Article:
Barry Cunningham-- Get BC Housing on Board to address the issue, reach out to local community groups. senior levels of government and non-profit organizations to offer up solutions.
Anna Ashley-- Pressure higher level of governments, develop a Housing Commission as proposed by City Council, look to what our current requirements and future needs may be, offer city lots to developers. Partner with social groups and change bylaws to provide for additional housing.
Ray Pedersen-- Improve zoning to create secondary suites, develop condos, row housing and other options.
Blair Mirau-- Waive development approval fees, develop an affordable housing policy for the Community Plan, streamline the process for development of housing, collaborate with local partners to make the best decisions.
Gina Garon-- (Audio levels were so low as to make her answer impossible to hear)
As Tuesday night at the Lester Centre came to an end, the nine candidates delivered their closing remarks, a review for the most part of many of their talking points of the last few weeks.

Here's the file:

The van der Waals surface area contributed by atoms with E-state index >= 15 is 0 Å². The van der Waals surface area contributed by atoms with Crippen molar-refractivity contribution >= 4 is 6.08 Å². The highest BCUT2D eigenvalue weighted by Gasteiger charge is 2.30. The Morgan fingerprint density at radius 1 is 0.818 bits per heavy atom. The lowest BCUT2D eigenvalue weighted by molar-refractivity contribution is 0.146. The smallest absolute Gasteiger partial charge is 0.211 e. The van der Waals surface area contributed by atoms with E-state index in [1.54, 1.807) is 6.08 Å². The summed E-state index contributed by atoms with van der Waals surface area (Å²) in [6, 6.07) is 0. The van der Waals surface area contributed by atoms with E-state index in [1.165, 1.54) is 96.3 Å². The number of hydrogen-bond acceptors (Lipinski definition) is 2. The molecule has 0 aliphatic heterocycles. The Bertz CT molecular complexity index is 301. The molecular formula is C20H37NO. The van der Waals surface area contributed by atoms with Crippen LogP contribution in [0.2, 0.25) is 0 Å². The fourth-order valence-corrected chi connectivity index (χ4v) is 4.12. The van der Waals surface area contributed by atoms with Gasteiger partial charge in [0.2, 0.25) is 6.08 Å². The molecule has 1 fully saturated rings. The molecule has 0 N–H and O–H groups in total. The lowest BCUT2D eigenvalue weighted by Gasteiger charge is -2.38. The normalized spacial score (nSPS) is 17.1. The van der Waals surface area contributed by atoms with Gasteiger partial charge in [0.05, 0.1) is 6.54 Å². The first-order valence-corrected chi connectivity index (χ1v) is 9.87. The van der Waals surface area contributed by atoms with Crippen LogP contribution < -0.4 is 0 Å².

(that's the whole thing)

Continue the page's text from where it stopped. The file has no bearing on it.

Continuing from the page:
The nature of the Tuesday event, didn't really provide for much in the way of any thorough examination as to the Candidates positions on the topics.
Leaving it to the candidates to make use of pamphlets, newspaper ads, the short, self penned bios that appeared in the weekly paper and in some cases their website offerings, all to be used to expand on the short snippets of information of Tuesday.
Links to those Council candidates that do have a website presence can be found here, where more information on their positions on the issues can be reviewed.
You can review more background on the Prince Rupert Election campaign from our archive page here.
Note: An Online video replay of the November 4th Council Forum is available here.